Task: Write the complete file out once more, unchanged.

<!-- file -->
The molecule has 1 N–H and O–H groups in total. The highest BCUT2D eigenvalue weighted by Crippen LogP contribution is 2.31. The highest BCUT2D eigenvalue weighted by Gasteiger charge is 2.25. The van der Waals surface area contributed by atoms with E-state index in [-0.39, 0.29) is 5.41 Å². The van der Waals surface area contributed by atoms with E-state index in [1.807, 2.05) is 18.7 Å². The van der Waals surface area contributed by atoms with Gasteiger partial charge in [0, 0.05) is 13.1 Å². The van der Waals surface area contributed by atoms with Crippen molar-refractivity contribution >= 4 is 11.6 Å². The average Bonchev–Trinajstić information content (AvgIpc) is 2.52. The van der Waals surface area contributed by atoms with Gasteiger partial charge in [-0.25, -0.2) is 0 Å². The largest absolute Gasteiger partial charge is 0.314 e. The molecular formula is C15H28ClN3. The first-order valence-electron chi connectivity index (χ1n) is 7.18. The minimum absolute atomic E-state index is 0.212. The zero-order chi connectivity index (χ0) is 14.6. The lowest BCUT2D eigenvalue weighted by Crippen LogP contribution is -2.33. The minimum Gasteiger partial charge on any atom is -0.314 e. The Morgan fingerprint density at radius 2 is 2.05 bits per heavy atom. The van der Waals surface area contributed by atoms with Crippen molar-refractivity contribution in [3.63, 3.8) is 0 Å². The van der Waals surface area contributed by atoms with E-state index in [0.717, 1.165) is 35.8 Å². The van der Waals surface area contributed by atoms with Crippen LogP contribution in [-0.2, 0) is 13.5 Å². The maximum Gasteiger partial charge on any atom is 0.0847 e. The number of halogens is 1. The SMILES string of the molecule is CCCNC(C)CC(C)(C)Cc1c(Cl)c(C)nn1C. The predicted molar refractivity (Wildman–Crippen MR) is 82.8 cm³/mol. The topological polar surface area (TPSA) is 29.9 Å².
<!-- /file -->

The molecule has 1 N–H and O–H groups in total. The highest BCUT2D eigenvalue weighted by Crippen LogP contribution is 2.31. The highest BCUT2D eigenvalue weighted by Gasteiger charge is 2.25. The van der Waals surface area contributed by atoms with E-state index in [-0.39, 0.29) is 5.41 Å². The van der Waals surface area contributed by atoms with E-state index in [1.807, 2.05) is 18.7 Å². The van der Waals surface area contributed by atoms with Gasteiger partial charge in [0, 0.05) is 13.1 Å². The van der Waals surface area contributed by atoms with Crippen molar-refractivity contribution >= 4 is 11.6 Å². The average Bonchev–Trinajstić information content (AvgIpc) is 2.52. The van der Waals surface area contributed by atoms with Gasteiger partial charge in [-0.25, -0.2) is 0 Å². The largest absolute Gasteiger partial charge is 0.314 e. The molecular formula is C15H28ClN3. The first-order valence-electron chi connectivity index (χ1n) is 7.18. The minimum absolute atomic E-state index is 0.212. The zero-order chi connectivity index (χ0) is 14.6. The lowest BCUT2D eigenvalue weighted by Crippen LogP contribution is -2.33. The minimum Gasteiger partial charge on any atom is -0.314 e. The Morgan fingerprint density at radius 2 is 2.05 bits per heavy atom. The van der Waals surface area contributed by atoms with Crippen molar-refractivity contribution in [3.63, 3.8) is 0 Å². The van der Waals surface area contributed by atoms with E-state index in [0.717, 1.165) is 35.8 Å². The van der Waals surface area contributed by atoms with Crippen LogP contribution in [-0.2, 0) is 13.5 Å². The maximum Gasteiger partial charge on any atom is 0.0847 e. The number of halogens is 1. The SMILES string of the molecule is CCCNC(C)CC(C)(C)Cc1c(Cl)c(C)nn1C. The predicted molar refractivity (Wildman–Crippen MR) is 82.8 cm³/mol. The topological polar surface area (TPSA) is 29.9 Å².